In Our Own Backyard…Guess who’s coming to dinner?I did a double take as I pulled my car into the driveway and glanced toward our front door. For there, peering through the outside of the screen and almost nose to nose with our two cats was a tiny orange and white kitten.
I did a double take as I pulled my car into the driveway and glanced toward our front door. For there, peering through the outside of the screen and almost nose to nose with our two cats was a tiny orange and white kitten. It took a moment to register that it wasn’t one of ours, though our cats Mufasa and Sunshine have long since grown up.
“What in the world are you doing here?” I asked gently as I climbed out of my car.
The kitten bolted over the edge of the front deck in terror. I got down on my knees and wheedled and cajoled until curiosity got the better of the kitten and it tentatively crept back up on the deck again, eying me suspiciously. I had just managed to get within a couple of feet of the kitten when Sunshine, our young female, emitted a long, low growl, as if putting the kitten on notice. It scampered away once again and hid somewhere out of sight.
I went in the house and started dinner, glancing frequently out the kitchen window to see if the kitten had returned again. Right about then, my husband came walking around the corner of the house.
“Guess who came to dinner?” I asked, telling him about the small kitten who was at the front door “talking” with our cats when I got home.
Right about then, the kitten cautiously approached once again, and after several minutes of encouragement, Ken was able to stroke it and scratch it behind the ears. Though it remained somewhat skittish, it never left the front porch deck for the rest of the evening, curling up on the seat of one of the Adirondack chairs when it grew sleepy, playhunting the hummingbirds that buzzed back and forth overhead, and intermittently stopping to meow mournfully. I knew that someone had undoubtedly dropped the unwanted kitten off, probably out on the road at the end of our driveway, and it was feeling lost, alone and scared.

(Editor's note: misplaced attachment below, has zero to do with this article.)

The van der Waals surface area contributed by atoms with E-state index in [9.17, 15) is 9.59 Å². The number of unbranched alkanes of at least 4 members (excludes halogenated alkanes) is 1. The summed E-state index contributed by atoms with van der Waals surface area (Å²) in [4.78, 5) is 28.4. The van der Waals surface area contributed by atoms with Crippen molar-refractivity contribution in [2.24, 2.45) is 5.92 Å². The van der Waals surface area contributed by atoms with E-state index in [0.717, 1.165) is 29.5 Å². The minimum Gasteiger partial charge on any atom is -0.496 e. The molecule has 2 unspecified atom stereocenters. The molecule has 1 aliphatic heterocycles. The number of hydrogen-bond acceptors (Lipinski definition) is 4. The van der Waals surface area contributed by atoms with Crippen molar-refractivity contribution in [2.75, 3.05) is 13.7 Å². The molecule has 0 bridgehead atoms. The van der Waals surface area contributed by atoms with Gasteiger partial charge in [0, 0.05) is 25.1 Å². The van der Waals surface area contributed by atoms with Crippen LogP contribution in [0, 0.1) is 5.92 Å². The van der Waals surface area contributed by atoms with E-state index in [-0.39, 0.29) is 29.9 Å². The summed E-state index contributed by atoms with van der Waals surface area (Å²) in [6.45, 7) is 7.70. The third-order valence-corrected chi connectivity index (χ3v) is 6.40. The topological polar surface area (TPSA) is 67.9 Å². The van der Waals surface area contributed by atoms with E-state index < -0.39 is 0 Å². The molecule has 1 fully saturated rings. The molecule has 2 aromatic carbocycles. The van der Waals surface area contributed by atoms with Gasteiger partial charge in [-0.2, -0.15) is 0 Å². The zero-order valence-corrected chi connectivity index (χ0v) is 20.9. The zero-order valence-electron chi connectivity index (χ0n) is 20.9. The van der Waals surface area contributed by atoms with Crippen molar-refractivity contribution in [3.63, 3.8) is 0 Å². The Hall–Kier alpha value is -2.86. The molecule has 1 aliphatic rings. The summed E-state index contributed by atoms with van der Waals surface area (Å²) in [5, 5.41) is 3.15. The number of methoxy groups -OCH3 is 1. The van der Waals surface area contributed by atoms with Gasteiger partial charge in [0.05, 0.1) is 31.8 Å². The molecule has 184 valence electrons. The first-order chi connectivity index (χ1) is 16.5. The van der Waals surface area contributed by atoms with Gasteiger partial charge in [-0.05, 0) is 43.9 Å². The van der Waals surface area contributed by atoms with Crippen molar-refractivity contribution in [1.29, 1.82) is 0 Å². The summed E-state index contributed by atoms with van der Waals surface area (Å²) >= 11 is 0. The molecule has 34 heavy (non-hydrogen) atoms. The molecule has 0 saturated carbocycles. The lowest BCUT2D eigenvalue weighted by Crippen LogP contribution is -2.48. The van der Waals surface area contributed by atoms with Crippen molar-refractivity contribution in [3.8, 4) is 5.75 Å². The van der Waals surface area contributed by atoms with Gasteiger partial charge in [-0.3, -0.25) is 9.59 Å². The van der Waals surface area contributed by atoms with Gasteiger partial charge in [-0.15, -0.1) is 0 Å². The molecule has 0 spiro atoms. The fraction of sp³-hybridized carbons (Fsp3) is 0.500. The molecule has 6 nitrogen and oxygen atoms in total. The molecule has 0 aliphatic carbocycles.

“Um, do you suppose we should give her something to eat?” Ken asked a little later.
“If we do, you know it will want to stay around,” I replied, “and then what would we do? We already have two cats, and they don’t seem exactly delighted to have this little one around….”
The question turned out to be purely rhetorical, because we’d both already lost our hearts to the plight of the dear little thing. I brought out a small bowl of cat food and set it a distance away from us as the kitten inched forward and started to eat. She didn’t finish the whole thing before she started to meow plaintively once again. I figured that she hadn’t been away from her mother for very long, and she was more lonely than hungry.
As darkness began to fall, we worried about what to do with her. We decided she should spend the night in our garage, and the next morning we let her out on the front deck when we left for work. And she was there on the front deck when we returned from work that night. We decided to call the local animal shelter and explain the situation, in hopes they might be willing to take her in and find her a home. They were agreeable, so Ken dropped her off at the shelter on his way to work the next morning.
Later that morning I emailed him and asked him how things went.
“It’s a boy!” he replied. “Everything went well and they like him so much they said they don’t think they’ll have any problem finding him a home.”
I almost burst with motherly pride, sad to see the little one go but happy that he had a chance at a bright future.
A couple of days went by before I had a chance to stop by the animal shelter hoping to catch another glimpse of our “rescue kitten.” And as I walked into the room of “kitty condos,” I spotted him first thing, curled up on a soft lavender blanket, surrounded by toys. A sign on the door of his cage declared his new name was Antonio – “Antonio!” I sighed delightedly – and that he was approximately nine weeks old, a stray and that he’d do best in a home with “lots and lots of toys.”
But best of all, across the front of his cage was another sign that read, “Adoption Pending”!